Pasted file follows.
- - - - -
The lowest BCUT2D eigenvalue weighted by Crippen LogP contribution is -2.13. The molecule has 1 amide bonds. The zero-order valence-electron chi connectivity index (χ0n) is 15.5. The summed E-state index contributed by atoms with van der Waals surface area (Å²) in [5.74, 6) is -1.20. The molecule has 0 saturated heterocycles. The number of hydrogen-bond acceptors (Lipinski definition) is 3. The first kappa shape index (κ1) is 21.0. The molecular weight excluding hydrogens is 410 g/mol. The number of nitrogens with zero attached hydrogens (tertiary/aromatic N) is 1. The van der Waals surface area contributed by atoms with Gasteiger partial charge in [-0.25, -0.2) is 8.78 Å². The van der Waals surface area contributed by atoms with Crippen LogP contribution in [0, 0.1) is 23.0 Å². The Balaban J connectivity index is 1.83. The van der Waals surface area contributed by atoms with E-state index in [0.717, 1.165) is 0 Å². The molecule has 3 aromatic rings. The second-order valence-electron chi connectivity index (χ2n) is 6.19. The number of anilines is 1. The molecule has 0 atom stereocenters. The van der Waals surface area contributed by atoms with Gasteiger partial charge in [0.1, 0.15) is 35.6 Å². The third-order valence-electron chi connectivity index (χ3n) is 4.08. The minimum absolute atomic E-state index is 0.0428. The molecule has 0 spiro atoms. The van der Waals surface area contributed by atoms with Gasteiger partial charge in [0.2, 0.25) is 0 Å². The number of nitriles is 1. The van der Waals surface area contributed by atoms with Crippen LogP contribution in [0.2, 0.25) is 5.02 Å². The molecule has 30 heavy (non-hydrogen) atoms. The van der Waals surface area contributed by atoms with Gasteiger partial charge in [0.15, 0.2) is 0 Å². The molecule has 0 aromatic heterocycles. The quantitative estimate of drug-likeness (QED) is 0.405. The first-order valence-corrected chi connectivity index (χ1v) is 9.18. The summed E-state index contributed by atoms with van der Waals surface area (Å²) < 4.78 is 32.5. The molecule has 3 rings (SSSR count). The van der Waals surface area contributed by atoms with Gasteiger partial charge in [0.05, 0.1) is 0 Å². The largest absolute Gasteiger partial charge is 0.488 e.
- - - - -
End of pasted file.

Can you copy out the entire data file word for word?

The lowest BCUT2D eigenvalue weighted by Crippen LogP contribution is -2.13. The molecule has 1 amide bonds. The zero-order valence-electron chi connectivity index (χ0n) is 15.5. The summed E-state index contributed by atoms with van der Waals surface area (Å²) in [5.74, 6) is -1.20. The molecule has 0 saturated heterocycles. The number of hydrogen-bond acceptors (Lipinski definition) is 3. The first kappa shape index (κ1) is 21.0. The molecular weight excluding hydrogens is 410 g/mol. The number of nitrogens with zero attached hydrogens (tertiary/aromatic N) is 1. The van der Waals surface area contributed by atoms with Gasteiger partial charge in [-0.25, -0.2) is 8.78 Å². The van der Waals surface area contributed by atoms with Crippen LogP contribution in [0, 0.1) is 23.0 Å². The Balaban J connectivity index is 1.83. The van der Waals surface area contributed by atoms with E-state index in [0.717, 1.165) is 0 Å². The molecule has 3 aromatic rings. The second-order valence-electron chi connectivity index (χ2n) is 6.19. The number of anilines is 1. The molecule has 0 atom stereocenters. The van der Waals surface area contributed by atoms with Gasteiger partial charge in [0.1, 0.15) is 35.6 Å². The third-order valence-electron chi connectivity index (χ3n) is 4.08. The minimum absolute atomic E-state index is 0.0428. The molecule has 0 spiro atoms. The van der Waals surface area contributed by atoms with Gasteiger partial charge in [0.2, 0.25) is 0 Å². The number of nitriles is 1. The van der Waals surface area contributed by atoms with Crippen LogP contribution in [0.2, 0.25) is 5.02 Å². The molecule has 30 heavy (non-hydrogen) atoms. The van der Waals surface area contributed by atoms with Gasteiger partial charge in [0.15, 0.2) is 0 Å². The molecule has 0 aromatic heterocycles. The quantitative estimate of drug-likeness (QED) is 0.405. The first-order valence-corrected chi connectivity index (χ1v) is 9.18. The summed E-state index contributed by atoms with van der Waals surface area (Å²) < 4.78 is 32.5. The molecule has 3 rings (SSSR count). The van der Waals surface area contributed by atoms with Gasteiger partial charge in [0.05, 0.1) is 0 Å². The largest absolute Gasteiger partial charge is 0.488 e.